Head Lice

Lice-Busting Tips for Back to School

Lice have for years been something that parents (and teachers) fear—and while it has long been associated with lack of hygiene, in reality that’s not what drives the problem. There’s even a new type of “super lice” that seem to have evolved to resist over-the-counter treatments.

Head lice are not actually dangerous (they don’t carry diseases), but can be unsightly and cause your child to scratch their scalps continuously, which can lead to infections, notes Healthline.com. However, while your child prepares to hit the books again, here are six helpful tips to try and avoid the problem (that can get kids sent home from class)…

1. Don’t Share Apparel

If you suspect one of your children has head lice, due to symptoms such as itchiness or visible nits or ticks, then it’s probably best they don’t share hats or other items of clothing with siblings or friends, suggests the Mayo Clinic.

While head lice don’t jump from one person to another, they can quite easily hitch a ride on hats, scarves, brushes, hairclips and even headphones, according to the clinic. If you’re not sure whether it’s lice causing the problems, visit a doctor to have a closer look.

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2. Don’t Use Your Head

Well, what we mean is that your child shouldn’t use their head when playing with others and make direct hair-to-hair contact (we realize this may be more difficult than it sounds). Also, kids probably shouldn’t hug, another tough thing to avoid—especially on the first day back to school.

If your child invites friends over for a sleepover, try to encourage them not to share pillows and space themselves out appropriately when it’s time to hit the sack (far enough so the ticks can’t make the long crawl to their new host). So, use your head about not using your head.

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3. Lice Should End Up in Hot Water

When doing to laundry, separate bed sheets from clothing and instead of choosing the cold cycle, use hot water to neutralize the lice and their eggs. According to Patch.com, lice can’t survive off a host for more than a day; so make sure you wash items often.

The source notes to wash items right away if you suspect they’ve been shared—like a jacket, for example. Just make sure you follow the washing instructions to avoid destroying the garment. “Give it a good, hard wash to make sure any possible critters won’t survive,” notes the source.

Lice

4. Try the Special Shampoos

If you’ve pinpointed an infestation of these little critters on your child’s head, then try buying special lice shampoo that’s available off the shelf. Combined with fine combs designed to pick out the bugs, you could be winning the war quickly.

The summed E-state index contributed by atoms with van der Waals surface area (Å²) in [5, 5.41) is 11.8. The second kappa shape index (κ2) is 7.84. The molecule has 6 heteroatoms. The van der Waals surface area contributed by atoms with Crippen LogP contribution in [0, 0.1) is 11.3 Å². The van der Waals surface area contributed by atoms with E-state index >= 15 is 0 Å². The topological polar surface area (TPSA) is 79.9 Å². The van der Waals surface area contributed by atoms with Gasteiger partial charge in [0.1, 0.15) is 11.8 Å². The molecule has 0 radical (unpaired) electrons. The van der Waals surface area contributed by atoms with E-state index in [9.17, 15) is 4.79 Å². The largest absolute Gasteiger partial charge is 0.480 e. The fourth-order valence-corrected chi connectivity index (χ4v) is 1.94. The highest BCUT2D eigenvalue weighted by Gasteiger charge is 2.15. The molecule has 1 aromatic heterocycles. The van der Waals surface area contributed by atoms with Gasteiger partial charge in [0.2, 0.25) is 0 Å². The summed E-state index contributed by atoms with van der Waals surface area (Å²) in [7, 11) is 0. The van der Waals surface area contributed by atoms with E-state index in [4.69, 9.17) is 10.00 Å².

If your child still has lice after using the over-the-counter products, then you may be dealing with the so-called super lice. In this case, or visit your doctor for the stronger stuff—these new and improved lice still can’t withstand some prescription treatments.

head lice

5. Create an Unwelcome Environment

We mentioned before that lice outbreaks aren’t a result of a lack of personal hygiene, but you may want to take precautions by cleaning combs in an anti-lice solution to ensure they can’t jump back on for another ride. “Very hot” water is also effective as part of this process, notes Canadian Family magazine.

While you’re at it, this is a great time to vacuum around the house to suck up any lice that may have jumped ship. Rugs, couches, mattresses and even car seats should be targeted—if anything, you’ll have a nice, clean house and vehicle when you’re finished. For items that can’t be washed, seal them in a plastic bag for a week to kill off any interlopers, adds the source.

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6. Perform Regular Inspections

When you’re affectionately rubbing your child’s head as they watch their morning cartoons, it’s a good opportunity to inspect for lice without alarming them. MedicalNewsToday.com explains louse eggs can appear like dandruff, but are oval and attached to hair close to the scalp.

A young louse can be white or grey-brown in color, adds the source. They are very small—”smaller than a pinhead”— and can grow into an adult in about 7-days. Mature lice are about the size of a sesame seed (1/8-inch) and can live for about a month on a host. Female lice can lay up to 8-eggs per day and are generally larger than males. Catching an infestation early can help eradicate it.

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